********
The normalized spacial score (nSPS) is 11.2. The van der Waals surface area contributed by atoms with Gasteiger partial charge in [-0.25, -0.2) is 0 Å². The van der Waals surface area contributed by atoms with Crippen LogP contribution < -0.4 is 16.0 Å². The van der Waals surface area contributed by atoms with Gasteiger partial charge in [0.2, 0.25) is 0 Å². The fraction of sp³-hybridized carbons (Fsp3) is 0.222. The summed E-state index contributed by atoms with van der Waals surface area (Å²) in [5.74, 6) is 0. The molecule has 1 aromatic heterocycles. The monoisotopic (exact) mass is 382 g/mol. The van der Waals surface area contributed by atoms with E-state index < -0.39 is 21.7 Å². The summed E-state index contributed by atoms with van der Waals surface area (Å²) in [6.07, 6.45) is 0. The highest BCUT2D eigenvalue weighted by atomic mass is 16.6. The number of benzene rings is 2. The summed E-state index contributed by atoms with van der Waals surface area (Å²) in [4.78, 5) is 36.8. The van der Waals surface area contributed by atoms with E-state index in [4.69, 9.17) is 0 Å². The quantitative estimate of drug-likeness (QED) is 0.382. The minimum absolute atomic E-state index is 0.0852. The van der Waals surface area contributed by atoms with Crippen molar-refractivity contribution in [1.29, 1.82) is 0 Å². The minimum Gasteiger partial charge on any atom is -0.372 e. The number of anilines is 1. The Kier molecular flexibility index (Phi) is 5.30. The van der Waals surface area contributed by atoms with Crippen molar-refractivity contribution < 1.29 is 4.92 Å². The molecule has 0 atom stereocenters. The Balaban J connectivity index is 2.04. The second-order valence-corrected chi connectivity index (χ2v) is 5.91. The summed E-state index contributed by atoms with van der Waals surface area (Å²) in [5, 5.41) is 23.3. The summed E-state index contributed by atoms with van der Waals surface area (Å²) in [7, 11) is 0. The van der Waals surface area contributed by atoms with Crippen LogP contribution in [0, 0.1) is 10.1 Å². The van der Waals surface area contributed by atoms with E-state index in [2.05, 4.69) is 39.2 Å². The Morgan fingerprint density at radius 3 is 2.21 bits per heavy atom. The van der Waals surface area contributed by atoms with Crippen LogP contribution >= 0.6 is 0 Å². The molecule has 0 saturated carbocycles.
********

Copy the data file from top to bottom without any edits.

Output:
The normalized spacial score (nSPS) is 11.2. The van der Waals surface area contributed by atoms with Gasteiger partial charge in [-0.25, -0.2) is 0 Å². The van der Waals surface area contributed by atoms with Crippen LogP contribution < -0.4 is 16.0 Å². The van der Waals surface area contributed by atoms with Gasteiger partial charge in [0.2, 0.25) is 0 Å². The fraction of sp³-hybridized carbons (Fsp3) is 0.222. The summed E-state index contributed by atoms with van der Waals surface area (Å²) in [5.74, 6) is 0. The molecule has 1 aromatic heterocycles. The monoisotopic (exact) mass is 382 g/mol. The van der Waals surface area contributed by atoms with E-state index < -0.39 is 21.7 Å². The summed E-state index contributed by atoms with van der Waals surface area (Å²) in [6.07, 6.45) is 0. The highest BCUT2D eigenvalue weighted by atomic mass is 16.6. The number of benzene rings is 2. The summed E-state index contributed by atoms with van der Waals surface area (Å²) in [4.78, 5) is 36.8. The van der Waals surface area contributed by atoms with E-state index in [4.69, 9.17) is 0 Å². The quantitative estimate of drug-likeness (QED) is 0.382. The minimum absolute atomic E-state index is 0.0852. The van der Waals surface area contributed by atoms with Crippen molar-refractivity contribution in [1.29, 1.82) is 0 Å². The minimum Gasteiger partial charge on any atom is -0.372 e. The number of anilines is 1. The Kier molecular flexibility index (Phi) is 5.30. The van der Waals surface area contributed by atoms with Crippen molar-refractivity contribution < 1.29 is 4.92 Å². The molecule has 0 atom stereocenters. The Balaban J connectivity index is 2.04. The second-order valence-corrected chi connectivity index (χ2v) is 5.91. The summed E-state index contributed by atoms with van der Waals surface area (Å²) in [5, 5.41) is 23.3. The summed E-state index contributed by atoms with van der Waals surface area (Å²) in [7, 11) is 0. The van der Waals surface area contributed by atoms with Crippen LogP contribution in [0, 0.1) is 10.1 Å². The van der Waals surface area contributed by atoms with E-state index in [2.05, 4.69) is 39.2 Å². The Morgan fingerprint density at radius 3 is 2.21 bits per heavy atom. The van der Waals surface area contributed by atoms with Crippen LogP contribution >= 0.6 is 0 Å². The molecule has 0 saturated carbocycles.